Participatory Spirituality for the 21st Century
With Capitalist Realism there is a sense of inevitability, that is, of the eventual hegemony of capitalism, coupled with a sense of the impotence of counter-narratives, whether in terms of economics…Continue
Started this discussion. Last reply by Balder Sep 12, 2013.
The following blog entry is one of the clearest presentations of Wilfred Sellars account of the distinction between the "manifest image of man" and the "scientific image of man." (In the Sellars'…Continue
Started this discussion. Last reply by Edwyrd theurj Burj Sep 4, 2013.
He's my arrangement, for string quartet, of Gangsta's Paradise that I was commissioned to write, with my quartet playing and me on viola. Enjoy:…Continue
Started this discussion. Last reply by Balder May 15, 2013.
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The discourses of contemporary Western appropriations of Indian spirituality can be said to be characterized by a series of rhetorical dichotomies. These oppositions or "dualities" (dvandvas) define these "new" expressions of Indian spirituality by rhetorically demarcating appropriate and "authentic" forms of spirituality from inappropriate and "inauthentic" forms.
The duality between the "pundit" and the "sage," and between "talking school" and "practising school" are among two of…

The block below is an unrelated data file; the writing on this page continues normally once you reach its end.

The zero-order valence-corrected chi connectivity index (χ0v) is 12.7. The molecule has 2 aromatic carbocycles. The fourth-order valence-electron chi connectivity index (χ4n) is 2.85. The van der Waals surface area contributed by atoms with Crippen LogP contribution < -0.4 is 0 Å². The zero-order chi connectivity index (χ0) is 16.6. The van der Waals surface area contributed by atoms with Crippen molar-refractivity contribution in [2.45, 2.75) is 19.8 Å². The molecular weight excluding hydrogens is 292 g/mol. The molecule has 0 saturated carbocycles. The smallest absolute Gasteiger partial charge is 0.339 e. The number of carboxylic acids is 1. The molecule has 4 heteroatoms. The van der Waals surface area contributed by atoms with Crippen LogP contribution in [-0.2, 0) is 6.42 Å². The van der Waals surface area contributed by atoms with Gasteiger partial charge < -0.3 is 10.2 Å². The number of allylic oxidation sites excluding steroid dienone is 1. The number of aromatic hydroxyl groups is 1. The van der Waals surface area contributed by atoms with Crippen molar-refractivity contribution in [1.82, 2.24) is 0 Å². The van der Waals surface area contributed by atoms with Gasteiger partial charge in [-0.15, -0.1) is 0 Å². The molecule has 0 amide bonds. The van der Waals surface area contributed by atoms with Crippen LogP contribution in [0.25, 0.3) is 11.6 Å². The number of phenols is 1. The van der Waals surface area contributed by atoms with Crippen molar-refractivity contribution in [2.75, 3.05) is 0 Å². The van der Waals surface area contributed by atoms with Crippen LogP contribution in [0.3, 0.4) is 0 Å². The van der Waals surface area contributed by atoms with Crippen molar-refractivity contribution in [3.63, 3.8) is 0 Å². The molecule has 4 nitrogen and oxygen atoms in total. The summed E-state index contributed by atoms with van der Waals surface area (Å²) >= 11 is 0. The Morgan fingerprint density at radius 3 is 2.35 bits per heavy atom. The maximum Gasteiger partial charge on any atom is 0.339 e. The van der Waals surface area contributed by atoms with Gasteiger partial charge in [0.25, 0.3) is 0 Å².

Posted on January 31, 2011 at 8:01pm
The teaching of the "three states" of consciousness makes its first appearance in the Brhadaranyaka Upanishad. This work is considered to be the authoritative basis of the teaching. However, in its second appearance in the Chandogya Upanishad the teaching has undergone a change. Chan Up 8.11.1 marks the change and is an interesting passage. There, Indra, who is being instructed by Prajapati on the three states, notes a fault in a particular teaching, a teaching that can only be that of the…Continue
Posted on January 31, 2011 at 8:00pm
Wilber's description of enlightenment as "sahaj samadhi" derives primarly from Da, who in turn appropriates the term from the writings of Ramana Maharshi. For Da, "sahaj samadhi" denotes a non-exclusory samadhi, i.e., a samadhi that does not "discriminate" the contents of consciousness from consciousness itself. Rather, in "sahaj samadhi" the contents of consciousness are seen as manifestations - "arisings," as he calls them - of consciousness itself. Compare Wilber's description of…Continue
Posted on January 31, 2011 at 7:58pm
The Indian context for "inclusivism" is actually quite broad, and covers a number of different but related contexts. It takes inter-traditional forms as well as intra-traditional. Intra-traditionally, it includes the Buddhist idea of skillful means (upaya-kaushalya) and the Vedantic notion of "differences in qualification" (adhikarana-bheda) both of which refer to the idea that specific teachings are to be assigned to specific students in accordance with their needs and abilities; the idea…Continue
Posted on January 31, 2011 at 7:55pm — 7 Comments